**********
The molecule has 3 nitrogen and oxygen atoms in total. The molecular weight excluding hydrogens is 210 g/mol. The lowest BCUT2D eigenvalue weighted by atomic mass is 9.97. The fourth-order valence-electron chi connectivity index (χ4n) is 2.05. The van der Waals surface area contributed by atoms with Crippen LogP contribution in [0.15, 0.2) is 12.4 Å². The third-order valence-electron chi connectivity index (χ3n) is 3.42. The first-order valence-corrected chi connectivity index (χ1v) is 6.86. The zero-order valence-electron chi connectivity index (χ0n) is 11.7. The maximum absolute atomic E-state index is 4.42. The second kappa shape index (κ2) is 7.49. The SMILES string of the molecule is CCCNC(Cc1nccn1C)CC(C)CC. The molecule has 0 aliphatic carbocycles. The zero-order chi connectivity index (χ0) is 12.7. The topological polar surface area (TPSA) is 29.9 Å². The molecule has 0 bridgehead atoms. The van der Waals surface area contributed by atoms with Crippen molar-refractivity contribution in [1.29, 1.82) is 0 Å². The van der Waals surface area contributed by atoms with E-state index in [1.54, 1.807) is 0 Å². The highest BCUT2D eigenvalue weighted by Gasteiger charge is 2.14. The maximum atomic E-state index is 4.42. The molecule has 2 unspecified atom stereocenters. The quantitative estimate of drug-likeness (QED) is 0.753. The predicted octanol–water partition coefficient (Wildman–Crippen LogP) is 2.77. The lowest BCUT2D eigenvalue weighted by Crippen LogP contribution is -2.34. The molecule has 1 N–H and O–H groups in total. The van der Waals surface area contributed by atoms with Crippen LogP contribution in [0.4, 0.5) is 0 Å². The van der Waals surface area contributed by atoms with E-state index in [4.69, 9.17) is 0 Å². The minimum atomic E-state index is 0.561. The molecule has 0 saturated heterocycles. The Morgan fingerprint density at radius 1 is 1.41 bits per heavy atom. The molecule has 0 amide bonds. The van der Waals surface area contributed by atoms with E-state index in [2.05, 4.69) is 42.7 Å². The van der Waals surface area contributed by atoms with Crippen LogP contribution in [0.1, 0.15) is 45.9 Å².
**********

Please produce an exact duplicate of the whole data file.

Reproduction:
The molecule has 3 nitrogen and oxygen atoms in total. The molecular weight excluding hydrogens is 210 g/mol. The lowest BCUT2D eigenvalue weighted by atomic mass is 9.97. The fourth-order valence-electron chi connectivity index (χ4n) is 2.05. The van der Waals surface area contributed by atoms with Crippen LogP contribution in [0.15, 0.2) is 12.4 Å². The third-order valence-electron chi connectivity index (χ3n) is 3.42. The first-order valence-corrected chi connectivity index (χ1v) is 6.86. The zero-order valence-electron chi connectivity index (χ0n) is 11.7. The maximum absolute atomic E-state index is 4.42. The second kappa shape index (κ2) is 7.49. The SMILES string of the molecule is CCCNC(Cc1nccn1C)CC(C)CC. The molecule has 0 aliphatic carbocycles. The zero-order chi connectivity index (χ0) is 12.7. The topological polar surface area (TPSA) is 29.9 Å². The molecule has 0 bridgehead atoms. The van der Waals surface area contributed by atoms with Crippen molar-refractivity contribution in [1.29, 1.82) is 0 Å². The van der Waals surface area contributed by atoms with E-state index in [1.54, 1.807) is 0 Å². The highest BCUT2D eigenvalue weighted by Gasteiger charge is 2.14. The maximum atomic E-state index is 4.42. The molecule has 2 unspecified atom stereocenters. The quantitative estimate of drug-likeness (QED) is 0.753. The predicted octanol–water partition coefficient (Wildman–Crippen LogP) is 2.77. The lowest BCUT2D eigenvalue weighted by Crippen LogP contribution is -2.34. The molecule has 1 N–H and O–H groups in total. The van der Waals surface area contributed by atoms with Crippen LogP contribution in [0.4, 0.5) is 0 Å². The van der Waals surface area contributed by atoms with E-state index in [4.69, 9.17) is 0 Å². The minimum atomic E-state index is 0.561. The molecule has 0 saturated heterocycles. The Morgan fingerprint density at radius 1 is 1.41 bits per heavy atom. The molecule has 0 amide bonds. The van der Waals surface area contributed by atoms with E-state index in [2.05, 4.69) is 42.7 Å². The van der Waals surface area contributed by atoms with Crippen LogP contribution in [0.1, 0.15) is 45.9 Å².